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Alcatel-Lucent Wednesday introduced a virtual IP edge router that uses its traditional operating system to meet carrier cloud service needs, with the goal of enabling network operators to bring services to market quickly.
The Alcatel-Lucent Virtualized Service Router announcement follows a similar move by Juniper Networks last week to spotlight its virtualized MX Series 3-D edge router, which Juniper said is designed to help carriers and enterprises speed service deployments.
Alcatel-Lucent and Juniper are among equipment vendors joining a tiny but fast-growing group of suppliers rolling out carrier-grade virtual edge routers to network operators.
"We've been waiting for a year and a half for big router companies to lay out their software routing product strategy, and now Juniper and Alcatel-Lucent, while taking different approaches, have both announced v-router products," said Infonetics Research co-founder Michael Howard. Eventually all router vendors, including Cisco and Huawei, will have to roll out v-router strategies, Howard added, even though doing so may cannibalize their existing hardware product lines.
A new Infonetics forecast estimates the virtual router market for network operators will be a slim $2.5 million by the end of 2014. But in 2015, Infonetics projects the v-router market to grow to $21 million.
"Service providers have been waiting for these, so we think this is a market ready to start," Howard said.
Still, service providers plan to do a lot of testing in this new market segment.
"I think that in certain overlaid virtual environments, there is a good use case for virtualized routers running on hypervisors, but I don't think they will replace all purpose-built routing hardware any time in the foreseeable future," said Christopher Davis, NTT Communications senior director marketing Americas, in an email.
"The capacities we require for our core and edge networks, not to mention operational excellence, are critical to the success of our business. Our R&D teams, IP engineers and product development teams continue to research, test and evaluate router options and configurations (like virtual), as well as the vendors supplying them, while giving full consideration to the requirements contributed to us by our clients," he added.
Alcatel Lucent wants to give customers the flexibility to move into a more cloud-centric environment, because a cloud today is essentially a data center filled with racks of servers, said Manish Gulyani, Alcatel-Lucent vice president for IP routing product marketing. "What they [operators] would love to do is apply that philosophy of deploying apps to networking and to be able to run some of their key network functions as applications in their data centers."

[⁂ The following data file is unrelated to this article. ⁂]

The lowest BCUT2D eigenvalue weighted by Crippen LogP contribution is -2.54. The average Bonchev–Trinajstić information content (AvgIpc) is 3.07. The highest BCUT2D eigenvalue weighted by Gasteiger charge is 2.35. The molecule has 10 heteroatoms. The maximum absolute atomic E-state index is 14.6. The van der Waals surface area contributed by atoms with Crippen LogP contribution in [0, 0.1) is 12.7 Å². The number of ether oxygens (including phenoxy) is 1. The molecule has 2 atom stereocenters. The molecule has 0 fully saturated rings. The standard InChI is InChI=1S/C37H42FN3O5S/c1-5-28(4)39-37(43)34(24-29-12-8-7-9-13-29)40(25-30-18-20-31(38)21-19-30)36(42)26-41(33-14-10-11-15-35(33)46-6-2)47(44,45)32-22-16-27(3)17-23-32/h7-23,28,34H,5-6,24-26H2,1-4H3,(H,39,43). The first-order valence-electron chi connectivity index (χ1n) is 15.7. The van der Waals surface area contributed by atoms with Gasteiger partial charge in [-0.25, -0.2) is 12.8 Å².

Alcatel-Lucent based its v-router specifications on comments and suggestions from service providers that started the network functions virtualization (NFV) workgroup, Gulyani said. The message was that they needed to change the way they design and operate networks and deliver services if they are to remain relevant in the cloud world, he said. Alcatel-Lucent's answer was to decouple the software in its edge router hardware and make it available as a software-only application that runs on Intel x86 servers.
Alcatel-Lucent is using its Service Router Operating System as the foundation of its v-routers, which runs across its entire portfolio of aggregation, edge and core router products. "We rearchitected it to get the most out of this new way of scaling up," Gulyani said.
"You need to use certain platform and software techniques to benefit from this new flexibility. We're going to push the limits of scale both in control plane performance and on the data plane side."
Because most of its customers aren't building new networks, Alcatel-Lucent extended its operations environment with end-to-end management using the same tools customers use for its hardware-based products. "We worked to understand virtual machines and IT services so our management system looked and felt like an application," Gulyani said.
This doesn't mean virtual edge routers will replace purpose-built hardware, Gulyani said. Instead, network operators can use virtual edge routers specifically for applications better suited to a virtual foundation.
"Offering virtual routers at the network edge makes sense because that's where you say what IP traffic is for which customer. That's why we believe an edge platform makes sense to bring into the virtual world some subset of applications," he said.
Gulyani said Alcatel-Lucent has demonstrated 160 Gbps throughput on a single x86 server, a speed that will "give people the agility to introduce service quickly and scale it up to higher capacity by adding more instances of applications running on more servers."
Alcatel-Lucent said two service providers have already deployed the new v-routers, with 20 more in the process of testing them.
"Now carriers have the option to buy the packaged router code to run on servers for edge router applications," Infonetics' Howard said. "A year from now, the landscape of who's playing in the virtual routing space in carrier labs will be pretty obvious. But right now, it's not completely clear what the carrier-grade routing vendors are doing."
Neither Alcatel-Lucent nor Juniper has released virtual edge router pricing information.
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